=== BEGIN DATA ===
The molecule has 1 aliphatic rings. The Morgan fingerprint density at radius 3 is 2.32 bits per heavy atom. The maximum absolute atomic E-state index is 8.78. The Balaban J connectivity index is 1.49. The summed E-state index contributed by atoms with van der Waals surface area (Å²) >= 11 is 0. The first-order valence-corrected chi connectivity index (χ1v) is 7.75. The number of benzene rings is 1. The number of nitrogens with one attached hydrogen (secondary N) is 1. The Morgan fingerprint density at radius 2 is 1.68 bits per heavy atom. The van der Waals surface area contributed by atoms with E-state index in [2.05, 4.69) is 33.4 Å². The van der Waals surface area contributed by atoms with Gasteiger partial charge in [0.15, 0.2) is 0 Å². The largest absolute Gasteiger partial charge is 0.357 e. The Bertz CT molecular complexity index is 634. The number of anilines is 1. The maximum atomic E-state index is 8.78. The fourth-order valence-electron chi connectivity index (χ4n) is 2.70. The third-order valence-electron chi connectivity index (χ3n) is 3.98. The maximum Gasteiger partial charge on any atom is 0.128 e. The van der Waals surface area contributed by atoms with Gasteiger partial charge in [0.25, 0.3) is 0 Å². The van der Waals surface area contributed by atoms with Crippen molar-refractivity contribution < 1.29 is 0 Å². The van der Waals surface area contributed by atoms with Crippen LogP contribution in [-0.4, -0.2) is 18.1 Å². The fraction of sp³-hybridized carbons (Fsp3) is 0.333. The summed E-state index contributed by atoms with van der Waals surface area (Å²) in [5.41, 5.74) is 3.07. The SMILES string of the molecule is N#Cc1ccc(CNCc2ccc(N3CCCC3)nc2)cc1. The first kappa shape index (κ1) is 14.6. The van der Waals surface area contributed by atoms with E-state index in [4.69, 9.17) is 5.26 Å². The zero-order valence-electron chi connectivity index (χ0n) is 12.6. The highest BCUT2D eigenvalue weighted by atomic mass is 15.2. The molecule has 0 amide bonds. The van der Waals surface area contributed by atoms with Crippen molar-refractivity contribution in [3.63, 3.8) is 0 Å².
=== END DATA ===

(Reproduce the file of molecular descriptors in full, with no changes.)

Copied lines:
The molecule has 1 aliphatic rings. The Morgan fingerprint density at radius 3 is 2.32 bits per heavy atom. The maximum absolute atomic E-state index is 8.78. The Balaban J connectivity index is 1.49. The summed E-state index contributed by atoms with van der Waals surface area (Å²) >= 11 is 0. The first-order valence-corrected chi connectivity index (χ1v) is 7.75. The number of benzene rings is 1. The number of nitrogens with one attached hydrogen (secondary N) is 1. The Morgan fingerprint density at radius 2 is 1.68 bits per heavy atom. The van der Waals surface area contributed by atoms with E-state index in [2.05, 4.69) is 33.4 Å². The van der Waals surface area contributed by atoms with Gasteiger partial charge in [0.15, 0.2) is 0 Å². The largest absolute Gasteiger partial charge is 0.357 e. The Bertz CT molecular complexity index is 634. The number of anilines is 1. The maximum atomic E-state index is 8.78. The fourth-order valence-electron chi connectivity index (χ4n) is 2.70. The third-order valence-electron chi connectivity index (χ3n) is 3.98. The maximum Gasteiger partial charge on any atom is 0.128 e. The van der Waals surface area contributed by atoms with Gasteiger partial charge in [0.25, 0.3) is 0 Å². The van der Waals surface area contributed by atoms with Crippen molar-refractivity contribution < 1.29 is 0 Å². The van der Waals surface area contributed by atoms with Crippen LogP contribution in [-0.4, -0.2) is 18.1 Å². The fraction of sp³-hybridized carbons (Fsp3) is 0.333. The summed E-state index contributed by atoms with van der Waals surface area (Å²) in [5.41, 5.74) is 3.07. The SMILES string of the molecule is N#Cc1ccc(CNCc2ccc(N3CCCC3)nc2)cc1. The first kappa shape index (κ1) is 14.6. The van der Waals surface area contributed by atoms with E-state index in [4.69, 9.17) is 5.26 Å². The zero-order valence-electron chi connectivity index (χ0n) is 12.6. The highest BCUT2D eigenvalue weighted by atomic mass is 15.2. The molecule has 0 amide bonds. The van der Waals surface area contributed by atoms with Crippen molar-refractivity contribution in [3.63, 3.8) is 0 Å².